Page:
"As for sex, ignorance is abysmal, because for centuries those who could not satisfy themselves, except by denying pleasure to others, have taught generation after generation that "sex is taboo." Thou shalt not think about it or discuss it. In fact, it's a dreadful thing, but it's all right as long as you don't enjoy it. If you have any other ideas on the subject, you are a pervert. The basis of a decent society is a happy home. Marriages break up almost invariably because of sex. What you do, or does not do, is your own business, all that matters is that the enjoyment be mutual, — and the time to discuss these things is before you get hitched up. There is a partner to suit everyone somewhere, but the search will be difficult until we can discuss our likes and dislikes, openly, in good taste, without threat from our own brand of standardized Police State."[11]

See also[edit]


  1. ^
  2. ^ a b Rund, The Adventures of Sweet Gwendoline, pp. v–viii.
  3. ^ Possibilities: The Photographs of John Willie, edited by J. B. Rund. New York: Bélier Press, 2016
  4. ^ Archived 28 September 2011 at the Wayback Machine
  5. ^ a b "In Bizarre Fashion: The Double-Voiced Discourse of John Willie's Fetish Fantasia - Journal of the History of Sexuality - Volume 22, Number 1 / January 2013 - University of Texas Press". Archived from the original on 16 April 2014. Retrieved 6 June 2022.
  6. ^ Glenn Daniel Wilson, Variant sexuality: research and theory, Taylor & Francis, 1987, ISBN 0-7099-3698-2, p.15
  7. ^ R.E.B., Bizarre no. 23 (1958): 8
  8. ^ "> Inductees". Retrieved 31 December 2019.
  9. ^ John Willie, The Art of John Willie - Sophisticated Bondage (Book Two), p. 1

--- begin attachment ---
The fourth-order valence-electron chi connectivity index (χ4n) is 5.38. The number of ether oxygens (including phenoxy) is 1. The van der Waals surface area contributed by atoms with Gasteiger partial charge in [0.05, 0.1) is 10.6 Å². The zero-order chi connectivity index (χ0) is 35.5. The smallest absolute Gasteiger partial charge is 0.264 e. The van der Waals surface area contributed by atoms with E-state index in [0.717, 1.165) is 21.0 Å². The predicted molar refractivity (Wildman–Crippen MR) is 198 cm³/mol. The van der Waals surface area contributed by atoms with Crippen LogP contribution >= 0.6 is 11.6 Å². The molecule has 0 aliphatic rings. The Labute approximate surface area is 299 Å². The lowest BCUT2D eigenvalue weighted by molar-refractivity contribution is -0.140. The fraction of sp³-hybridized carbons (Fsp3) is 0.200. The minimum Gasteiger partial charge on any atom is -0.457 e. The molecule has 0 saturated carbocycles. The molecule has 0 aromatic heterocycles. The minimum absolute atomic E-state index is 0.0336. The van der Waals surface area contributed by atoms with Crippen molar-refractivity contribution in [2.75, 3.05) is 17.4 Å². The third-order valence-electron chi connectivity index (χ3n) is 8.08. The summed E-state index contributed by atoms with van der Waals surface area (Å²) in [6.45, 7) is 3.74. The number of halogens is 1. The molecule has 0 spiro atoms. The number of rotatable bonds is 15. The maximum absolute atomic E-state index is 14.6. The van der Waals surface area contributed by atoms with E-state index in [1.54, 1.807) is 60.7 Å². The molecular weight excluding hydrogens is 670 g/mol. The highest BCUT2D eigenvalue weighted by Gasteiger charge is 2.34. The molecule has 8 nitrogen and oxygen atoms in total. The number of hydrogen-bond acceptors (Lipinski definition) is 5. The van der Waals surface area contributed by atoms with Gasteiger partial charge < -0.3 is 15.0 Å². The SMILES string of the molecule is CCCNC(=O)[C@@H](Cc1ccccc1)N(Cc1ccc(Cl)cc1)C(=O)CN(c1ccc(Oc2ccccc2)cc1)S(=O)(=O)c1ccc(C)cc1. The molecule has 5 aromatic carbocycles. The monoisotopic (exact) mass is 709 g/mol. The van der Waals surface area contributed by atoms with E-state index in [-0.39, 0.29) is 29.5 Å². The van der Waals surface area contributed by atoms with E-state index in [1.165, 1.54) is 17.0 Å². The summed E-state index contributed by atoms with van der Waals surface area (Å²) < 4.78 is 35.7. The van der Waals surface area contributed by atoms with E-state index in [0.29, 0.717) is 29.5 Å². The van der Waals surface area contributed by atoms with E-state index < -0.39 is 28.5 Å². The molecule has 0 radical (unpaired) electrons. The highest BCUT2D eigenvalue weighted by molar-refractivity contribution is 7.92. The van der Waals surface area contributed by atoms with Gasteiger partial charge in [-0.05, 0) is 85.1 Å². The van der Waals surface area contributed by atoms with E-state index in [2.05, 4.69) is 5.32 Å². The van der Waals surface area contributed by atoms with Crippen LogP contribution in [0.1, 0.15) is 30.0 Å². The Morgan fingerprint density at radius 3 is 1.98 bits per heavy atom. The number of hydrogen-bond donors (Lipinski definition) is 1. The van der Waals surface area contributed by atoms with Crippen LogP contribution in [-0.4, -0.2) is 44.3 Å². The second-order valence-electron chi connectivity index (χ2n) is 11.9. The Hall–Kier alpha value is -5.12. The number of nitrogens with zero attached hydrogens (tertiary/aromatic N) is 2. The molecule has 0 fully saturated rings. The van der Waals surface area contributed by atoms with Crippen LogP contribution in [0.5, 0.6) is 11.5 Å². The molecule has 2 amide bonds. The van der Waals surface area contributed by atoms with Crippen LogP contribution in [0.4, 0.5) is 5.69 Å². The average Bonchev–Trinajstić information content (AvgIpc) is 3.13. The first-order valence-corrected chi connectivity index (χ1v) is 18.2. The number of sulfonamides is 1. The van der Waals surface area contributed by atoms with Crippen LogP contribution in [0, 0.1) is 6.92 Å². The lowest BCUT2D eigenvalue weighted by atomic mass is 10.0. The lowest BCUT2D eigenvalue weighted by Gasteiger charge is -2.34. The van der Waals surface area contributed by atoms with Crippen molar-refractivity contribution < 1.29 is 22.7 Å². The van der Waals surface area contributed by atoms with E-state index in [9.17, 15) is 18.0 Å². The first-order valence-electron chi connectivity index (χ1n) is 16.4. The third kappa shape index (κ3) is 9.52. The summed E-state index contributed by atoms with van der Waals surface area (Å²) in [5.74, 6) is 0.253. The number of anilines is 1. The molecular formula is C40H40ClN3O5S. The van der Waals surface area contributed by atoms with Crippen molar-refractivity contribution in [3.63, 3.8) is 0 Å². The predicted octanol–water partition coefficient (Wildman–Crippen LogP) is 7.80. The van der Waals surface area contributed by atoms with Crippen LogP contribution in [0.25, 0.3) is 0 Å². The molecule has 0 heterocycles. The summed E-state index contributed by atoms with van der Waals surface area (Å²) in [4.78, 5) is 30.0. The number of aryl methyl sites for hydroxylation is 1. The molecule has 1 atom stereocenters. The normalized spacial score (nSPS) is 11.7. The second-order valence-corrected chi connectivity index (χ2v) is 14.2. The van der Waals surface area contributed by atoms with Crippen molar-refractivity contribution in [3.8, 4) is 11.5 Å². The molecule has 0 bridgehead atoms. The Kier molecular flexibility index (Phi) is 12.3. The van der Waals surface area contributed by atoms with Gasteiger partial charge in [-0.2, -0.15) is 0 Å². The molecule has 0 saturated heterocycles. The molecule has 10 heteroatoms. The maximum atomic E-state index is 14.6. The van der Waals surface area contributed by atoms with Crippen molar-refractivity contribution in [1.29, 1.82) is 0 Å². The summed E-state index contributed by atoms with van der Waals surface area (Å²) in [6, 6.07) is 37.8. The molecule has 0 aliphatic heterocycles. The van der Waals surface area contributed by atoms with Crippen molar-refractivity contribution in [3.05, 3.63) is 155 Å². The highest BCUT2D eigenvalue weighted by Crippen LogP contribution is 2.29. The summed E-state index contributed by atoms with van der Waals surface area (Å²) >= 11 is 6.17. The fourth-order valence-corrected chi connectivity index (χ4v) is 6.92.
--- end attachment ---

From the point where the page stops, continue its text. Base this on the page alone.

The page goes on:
10. ^ Coutts, Bizarre no. 3 (1946): 2
  11. ^ Coutts, Bizarre no. 17 (1956): 5

Further reading[edit]

  • Possibilities: The Photographs of John Willie, edited by J. B. Rund. New York: Bélier Press, 2016. ISBN 978-0914646495
  • The Adventures of Sweet Gwendoline, edited by J. B. Rund.(second edition, revised and enlarged) New York: Bélier Press, 1999.ISBN 0-914646-48-6
  • Eric Stanton & the History of the Bizarre Underground by Richard Pérez Seves. Atglen: Schiffer Publishing, 2018. ISBN 978-0764355424
  • Charles Guyette: Godfather of American Fetish Art [*Expanded Photo Edition*] by Richard Pérez Seves. New York: FetHistory, 2018. ISBN 978-1973773771
  • A John Willie Portfolio, n. 1 (a cura di Carl McGuire), Van Nuys, CA., London Ent. Ltd., 1987
  • Bizarre: The Complete Reprint of John Willie's Bizarre Vols. 1–26; ISBN 3-8228-9269-6 Taschen. Edited by Eric Kroll.
  • Plusieurs possibilités. Photographies de John Willie, Paris, Futuropolis, 1985
  • The Art of John Willie – Sophisticated Bondage (Book One)
    • An illustrated biography edited by Stefano Piselli & Riccardo Morrocchi (128 pages)
  • The Art of John Willie – Sophisticated Bondage (Book Two)
    • An illustrated biography edited by Stefano Piselli & Riccardo Morrocchi (128 pages)
  • The Bound Beauties of Irving Klaw & John Willie, vol 2, Van Nuys, CA., Harmony Comm., 1977
  • The First John Willie Bondage Photo Book, Van Nuys, CA., London Ent. Ltd., 1978
  • The Second John Willie Bondage Photo Book, Van Nuys, CA., London Ent. Ltd., 1978
  • The Works of John Willie (a cura di Peter Stevenson), s.l., s.e., s.d.*

External links[edit]